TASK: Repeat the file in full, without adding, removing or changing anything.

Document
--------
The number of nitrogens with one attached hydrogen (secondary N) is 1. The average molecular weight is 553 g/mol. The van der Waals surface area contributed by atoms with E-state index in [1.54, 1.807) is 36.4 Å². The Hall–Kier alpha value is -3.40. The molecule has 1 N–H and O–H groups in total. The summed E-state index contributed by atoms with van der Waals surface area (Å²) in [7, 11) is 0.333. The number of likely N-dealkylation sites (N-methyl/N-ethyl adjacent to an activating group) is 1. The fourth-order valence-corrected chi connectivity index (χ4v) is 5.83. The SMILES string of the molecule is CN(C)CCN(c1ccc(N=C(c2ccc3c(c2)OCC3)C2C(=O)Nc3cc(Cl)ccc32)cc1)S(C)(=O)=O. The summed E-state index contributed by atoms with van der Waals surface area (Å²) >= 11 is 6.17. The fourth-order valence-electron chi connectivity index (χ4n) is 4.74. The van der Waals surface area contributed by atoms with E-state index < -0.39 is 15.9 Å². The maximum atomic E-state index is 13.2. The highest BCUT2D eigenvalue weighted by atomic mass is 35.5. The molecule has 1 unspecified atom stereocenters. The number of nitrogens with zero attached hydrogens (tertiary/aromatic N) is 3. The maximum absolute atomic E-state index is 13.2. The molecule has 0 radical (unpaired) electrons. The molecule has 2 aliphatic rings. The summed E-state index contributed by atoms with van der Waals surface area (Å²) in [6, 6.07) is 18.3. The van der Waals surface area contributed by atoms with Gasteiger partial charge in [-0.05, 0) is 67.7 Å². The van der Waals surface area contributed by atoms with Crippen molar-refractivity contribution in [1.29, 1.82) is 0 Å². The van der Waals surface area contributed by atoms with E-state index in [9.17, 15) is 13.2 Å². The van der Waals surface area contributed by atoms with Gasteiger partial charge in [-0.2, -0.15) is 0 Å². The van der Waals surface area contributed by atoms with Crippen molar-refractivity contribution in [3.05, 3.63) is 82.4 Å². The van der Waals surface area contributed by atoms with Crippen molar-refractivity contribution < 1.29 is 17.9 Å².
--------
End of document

The number of nitrogens with one attached hydrogen (secondary N) is 1. The average molecular weight is 553 g/mol. The van der Waals surface area contributed by atoms with E-state index in [1.54, 1.807) is 36.4 Å². The Hall–Kier alpha value is -3.40. The molecule has 1 N–H and O–H groups in total. The summed E-state index contributed by atoms with van der Waals surface area (Å²) in [7, 11) is 0.333. The number of likely N-dealkylation sites (N-methyl/N-ethyl adjacent to an activating group) is 1. The fourth-order valence-corrected chi connectivity index (χ4v) is 5.83. The SMILES string of the molecule is CN(C)CCN(c1ccc(N=C(c2ccc3c(c2)OCC3)C2C(=O)Nc3cc(Cl)ccc32)cc1)S(C)(=O)=O. The summed E-state index contributed by atoms with van der Waals surface area (Å²) >= 11 is 6.17. The fourth-order valence-electron chi connectivity index (χ4n) is 4.74. The van der Waals surface area contributed by atoms with E-state index < -0.39 is 15.9 Å². The maximum atomic E-state index is 13.2. The highest BCUT2D eigenvalue weighted by atomic mass is 35.5. The molecule has 1 unspecified atom stereocenters. The number of nitrogens with zero attached hydrogens (tertiary/aromatic N) is 3. The maximum absolute atomic E-state index is 13.2. The molecule has 0 radical (unpaired) electrons. The molecule has 2 aliphatic rings. The summed E-state index contributed by atoms with van der Waals surface area (Å²) in [6, 6.07) is 18.3. The van der Waals surface area contributed by atoms with Gasteiger partial charge in [-0.05, 0) is 67.7 Å². The van der Waals surface area contributed by atoms with Crippen molar-refractivity contribution in [1.29, 1.82) is 0 Å². The van der Waals surface area contributed by atoms with E-state index in [9.17, 15) is 13.2 Å². The van der Waals surface area contributed by atoms with Gasteiger partial charge in [-0.2, -0.15) is 0 Å². The van der Waals surface area contributed by atoms with Crippen molar-refractivity contribution in [3.05, 3.63) is 82.4 Å². The van der Waals surface area contributed by atoms with Crippen molar-refractivity contribution < 1.29 is 17.9 Å².